The government forced through the controversial digital economy bill with the aid of the Conservative party last night, attaining a crucial third reading – which means it will get royal assent and become law – after just two hours of debate in the Commons.
You couldn’t make it up.
After months of warnings from photographers, and weeks of viral posters demonstrating the dangers of Clause 43 and misuse of photography, the Labour party have got in on the act by launching their election campaign with a poster using all the techniques warned of: only to see it blow up in their faces.
The now-infamous Ashes To Ashes poster, featuring actor Philip Glenister, and immediately spoofed by political opponents, has provoked much pointing and laughter in the media. How, the question runs, could the Labour party be so stupid as to launch a campaign portraying their main opponent as one of the best loved characters from recent British television?
But for those in the UK creative industry there is a far more interesting question: how did the Labour party get permission to use the Glenister image? The answer is: they didn’t. In the Clause 43 spirit of log on, go everywhere, steal everything, the image was apparently downloaded by a Labour Party activist, adapted by advertising company Saatchi & Saatchi, then approved by government ministers David and Ed Miliband. Alarm bells, anyone?
The poster manages to break just about every rule in the intellectual property handbook, and with entirely predictable results. Glenister has apparently said he is unhappy about the use of his image for political purposes. Doubtless lawyers for German car maker Audi will be interested in how one of their products came to be used to promote a British political party. And BBC chiefs are reportedly “furious” at the misuse: “we would never have given permission for any political use of one of our programmes,” one senior executive is reported as saying.
Quick, define irony: the BBC, one of the main proponents of a bill to allow them to use other people’s images in ways they didn’t envisage without permission or payment, is furious that somebody has taken a BBC image and used it in a way the BBC didn’t envisage without permission or payment.
Given the nature of the ill-fated poster it’s hard to see how anyone can claim they didn’t know the provenance of the Glenister picture: after all, the whole point of the poster is that he’s famous. But given the obvious folly of all involved it’s just possible they might make such a claim.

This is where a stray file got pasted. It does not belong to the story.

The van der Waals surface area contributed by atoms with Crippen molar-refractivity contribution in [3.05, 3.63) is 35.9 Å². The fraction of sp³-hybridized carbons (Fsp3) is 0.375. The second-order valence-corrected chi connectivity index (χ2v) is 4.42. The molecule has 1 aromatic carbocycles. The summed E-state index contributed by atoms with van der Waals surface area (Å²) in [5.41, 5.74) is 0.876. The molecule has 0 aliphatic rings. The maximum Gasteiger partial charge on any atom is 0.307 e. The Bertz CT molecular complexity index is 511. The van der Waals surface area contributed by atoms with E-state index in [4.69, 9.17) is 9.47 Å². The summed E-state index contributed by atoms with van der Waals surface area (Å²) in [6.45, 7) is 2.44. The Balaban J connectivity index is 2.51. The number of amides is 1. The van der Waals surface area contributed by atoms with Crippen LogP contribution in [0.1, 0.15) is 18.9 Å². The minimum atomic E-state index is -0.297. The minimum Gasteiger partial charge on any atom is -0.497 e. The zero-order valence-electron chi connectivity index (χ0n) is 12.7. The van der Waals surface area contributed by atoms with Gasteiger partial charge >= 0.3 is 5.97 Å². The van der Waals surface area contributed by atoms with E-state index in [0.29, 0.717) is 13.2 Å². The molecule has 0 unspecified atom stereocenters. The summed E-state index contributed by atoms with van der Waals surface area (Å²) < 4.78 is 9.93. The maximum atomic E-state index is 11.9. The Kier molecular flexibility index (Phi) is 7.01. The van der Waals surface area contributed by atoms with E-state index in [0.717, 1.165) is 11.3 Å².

However a quick search of the internet reveals the original photograph hosted here, complete with all the BBC copyright information: it even very helpfully has a contact number for those who wish to use the picture legally.
Digital Economy Bill is now LAW
However it was forced to drop clause 43 of the bill, a proposal on orphan works which had been opposed by photographers. They welcomed the news: “The UK government wanted to introduce a law to allow anyone to use your photographs commercially, or in ways you might not like, without asking you first. They have failed,” said the site set up to oppose the proposals.
But despite opposition from the Liberal Democrats and a number of Labour MPs who spoke up against measures contained in the bill and put down a number of proposed amendments, the government easily won two votes to determine the content of the bill and its passage through the committee stage without making any changes it had not already agreed.
Tom Watson, the former Cabinet Office minister who resigned in mid-2009, voted against the government for the first time in the final vote to take the bill to a third reading. However the vote was overwhelmingly in the government’s favour, which it won by 189 votes to 47.
Earlier the government removed its proposed clause 18, which could have given it sweeping powers to block sites, but replaced it with an amendment to clause 8 of the bill. The new clause allows the secretary of state for business to order the blocking of “a location on the internet which the court is satisfied has been, is being or is likely to be used for or in connection with an activity that infringes copyright”.
The Labour MP John Hemming protested that this could mean the blocking of the whistleblower site Wikileaks, which carries only copyrighted work. Stephen Timms for the government said that it would not want to see the clause used to restrict freedom of speech – but gave no assurance that sites like Wikileaks would not be blocked.
Don Foster, the Liberal Democrats’ spokesman for culture, media and sport, protested that the clause was too wide-ranging: “it could apply to Google,” he complained, adding that its inclusion of the phrase about “likely to be used” meant that a site could be blocked on its assumed intentions rather than its actions.
The Lib Dem opposition to that amendment prompted the first vote – known as a division – on the bill, but the Labour and Conservative whips pushed it through, winning it by 197 votes to 40. The next 42 clauses of the bill were then considered in five minutes.
Numerous MPs complained that the bill was too important and its ramifications too great for it to be pushed through in this “wash-up” period in which bills are not given the usual detailed examination.
However the government declined to yield – although it had already done a deal with the Tories which meant that a number of its provisions, including clause 43 and the creation of independent local news consortia, would not be part of the bill.